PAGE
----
The blueprint for Las Vegas of the future has been in forward motion for quite some time, irrespective of the unyielding economic meltdown. Re-creation of downtown Las Vegas, which continues to move rapidly, is a principal step in the overall process. But that's followed by plans for expansion and growth.
How safe are pedestrian crosswalks marked by those bright yellow reflective signs? How about this case in point: Would you dare cross at any of the five designated walkways along the two-mile stretch of Lake Mead Boulevard from Anasazi Drive to Rampart Boulevard?
It began in a simple enough manner. The letter addressed to the elderly resident of Sun City Summerlin was written on a letterhead inscribed with the Reader's Digest logo. It told him that his "lucky number has been approved for a lump sum payout of $500,000 in cash."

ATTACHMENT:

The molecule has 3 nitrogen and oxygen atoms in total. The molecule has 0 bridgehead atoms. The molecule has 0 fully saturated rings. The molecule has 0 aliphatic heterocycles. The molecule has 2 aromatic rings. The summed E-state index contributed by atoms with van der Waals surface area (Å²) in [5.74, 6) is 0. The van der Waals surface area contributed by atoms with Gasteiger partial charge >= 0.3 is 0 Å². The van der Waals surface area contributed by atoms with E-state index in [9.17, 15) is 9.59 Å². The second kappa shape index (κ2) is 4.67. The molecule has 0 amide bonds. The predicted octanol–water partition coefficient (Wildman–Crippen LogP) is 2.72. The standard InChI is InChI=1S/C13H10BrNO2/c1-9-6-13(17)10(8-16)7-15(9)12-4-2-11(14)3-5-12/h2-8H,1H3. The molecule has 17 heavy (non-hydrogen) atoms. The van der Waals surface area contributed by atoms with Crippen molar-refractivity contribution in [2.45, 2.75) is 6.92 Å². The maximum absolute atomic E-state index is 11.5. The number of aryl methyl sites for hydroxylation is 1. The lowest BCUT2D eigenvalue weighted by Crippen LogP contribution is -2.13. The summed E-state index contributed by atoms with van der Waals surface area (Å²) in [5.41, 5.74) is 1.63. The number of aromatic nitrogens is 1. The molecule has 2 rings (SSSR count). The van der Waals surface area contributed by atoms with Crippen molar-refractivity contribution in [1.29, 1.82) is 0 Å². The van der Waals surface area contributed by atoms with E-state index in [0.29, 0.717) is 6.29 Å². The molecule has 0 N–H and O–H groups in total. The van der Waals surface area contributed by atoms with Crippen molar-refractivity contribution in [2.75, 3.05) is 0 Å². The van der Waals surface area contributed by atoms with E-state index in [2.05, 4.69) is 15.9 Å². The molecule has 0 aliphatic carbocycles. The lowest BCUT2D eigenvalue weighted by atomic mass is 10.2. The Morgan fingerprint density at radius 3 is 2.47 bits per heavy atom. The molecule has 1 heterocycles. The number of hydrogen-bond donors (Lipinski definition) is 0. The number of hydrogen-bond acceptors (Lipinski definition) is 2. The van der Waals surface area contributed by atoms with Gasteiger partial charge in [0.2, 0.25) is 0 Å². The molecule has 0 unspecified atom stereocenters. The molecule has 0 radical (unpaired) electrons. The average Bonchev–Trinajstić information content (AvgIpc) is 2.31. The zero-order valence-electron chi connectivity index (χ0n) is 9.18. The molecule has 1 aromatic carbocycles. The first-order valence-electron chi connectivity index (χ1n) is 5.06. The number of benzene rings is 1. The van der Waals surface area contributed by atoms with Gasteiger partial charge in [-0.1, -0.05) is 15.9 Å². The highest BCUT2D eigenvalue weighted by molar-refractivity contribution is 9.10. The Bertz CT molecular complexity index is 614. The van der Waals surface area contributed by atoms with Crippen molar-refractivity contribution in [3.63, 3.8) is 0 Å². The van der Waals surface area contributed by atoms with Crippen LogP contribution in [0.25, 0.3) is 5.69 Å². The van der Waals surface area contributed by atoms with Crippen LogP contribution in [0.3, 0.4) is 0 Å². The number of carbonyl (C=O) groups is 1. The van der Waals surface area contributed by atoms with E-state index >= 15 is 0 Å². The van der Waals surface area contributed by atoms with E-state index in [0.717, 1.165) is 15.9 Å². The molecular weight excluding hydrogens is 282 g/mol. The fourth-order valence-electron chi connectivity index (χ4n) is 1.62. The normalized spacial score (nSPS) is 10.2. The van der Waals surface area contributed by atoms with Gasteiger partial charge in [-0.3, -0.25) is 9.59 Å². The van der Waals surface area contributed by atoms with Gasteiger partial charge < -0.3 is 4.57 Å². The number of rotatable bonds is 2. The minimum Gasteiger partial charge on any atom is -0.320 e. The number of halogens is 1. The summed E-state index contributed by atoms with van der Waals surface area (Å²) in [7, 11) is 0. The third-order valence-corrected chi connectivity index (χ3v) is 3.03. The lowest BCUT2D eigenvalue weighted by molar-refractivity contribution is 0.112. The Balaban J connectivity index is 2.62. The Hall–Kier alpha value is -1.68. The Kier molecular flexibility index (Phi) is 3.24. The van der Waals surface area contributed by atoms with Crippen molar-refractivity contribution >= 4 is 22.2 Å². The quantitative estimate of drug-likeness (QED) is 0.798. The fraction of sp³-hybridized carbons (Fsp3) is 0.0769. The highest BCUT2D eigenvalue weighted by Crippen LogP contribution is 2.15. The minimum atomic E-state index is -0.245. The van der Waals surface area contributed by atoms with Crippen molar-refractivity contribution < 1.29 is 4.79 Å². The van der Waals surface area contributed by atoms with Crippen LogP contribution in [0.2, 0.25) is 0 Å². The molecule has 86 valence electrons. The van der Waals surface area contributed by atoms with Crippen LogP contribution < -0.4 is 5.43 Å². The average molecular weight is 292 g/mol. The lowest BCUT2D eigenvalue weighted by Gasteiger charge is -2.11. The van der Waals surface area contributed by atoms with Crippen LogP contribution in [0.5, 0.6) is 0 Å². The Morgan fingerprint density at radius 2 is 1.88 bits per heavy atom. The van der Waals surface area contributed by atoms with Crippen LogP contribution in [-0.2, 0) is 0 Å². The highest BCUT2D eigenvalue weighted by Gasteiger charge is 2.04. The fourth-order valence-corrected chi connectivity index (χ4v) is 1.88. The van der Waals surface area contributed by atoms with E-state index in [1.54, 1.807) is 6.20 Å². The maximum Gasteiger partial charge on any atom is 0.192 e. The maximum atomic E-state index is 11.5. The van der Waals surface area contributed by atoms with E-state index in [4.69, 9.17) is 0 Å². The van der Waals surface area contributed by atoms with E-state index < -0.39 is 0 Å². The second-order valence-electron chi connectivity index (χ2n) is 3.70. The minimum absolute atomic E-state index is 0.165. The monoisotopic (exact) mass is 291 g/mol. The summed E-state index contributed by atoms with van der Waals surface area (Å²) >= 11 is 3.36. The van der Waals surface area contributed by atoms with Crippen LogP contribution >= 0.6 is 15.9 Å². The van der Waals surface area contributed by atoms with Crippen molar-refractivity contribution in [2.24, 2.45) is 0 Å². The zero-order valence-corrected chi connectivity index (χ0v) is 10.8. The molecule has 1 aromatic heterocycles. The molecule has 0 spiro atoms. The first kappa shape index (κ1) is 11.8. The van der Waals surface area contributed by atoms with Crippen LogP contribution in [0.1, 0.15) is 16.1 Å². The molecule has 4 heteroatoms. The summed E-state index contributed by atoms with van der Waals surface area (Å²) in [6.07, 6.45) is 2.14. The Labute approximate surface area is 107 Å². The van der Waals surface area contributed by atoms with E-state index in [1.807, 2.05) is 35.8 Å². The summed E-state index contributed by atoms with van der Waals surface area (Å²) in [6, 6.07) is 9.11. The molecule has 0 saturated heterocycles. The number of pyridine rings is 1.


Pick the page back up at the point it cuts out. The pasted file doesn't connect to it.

We've all heard the lawyer jokes. But how about the other side of the coin? How about a story that talks about the good things that lawyers do? About how they give of themselves to help others? Lawyers such as those offering pro bono work at the Legal Aid Center of Southern Nevada.
Travel around Summerlin with an observant eye and you'll soon discover that an alarming number of folks still don't understand it's illegal to text and use hand-held cell phones while driving. Or, maybe they just don't give a hoot.
A water conservation program offering a rebate encouraging property owners to remove grass in favor of desert landscaping has come under attack in some quarters for permitting one property owner to renew his love affair with a lawn.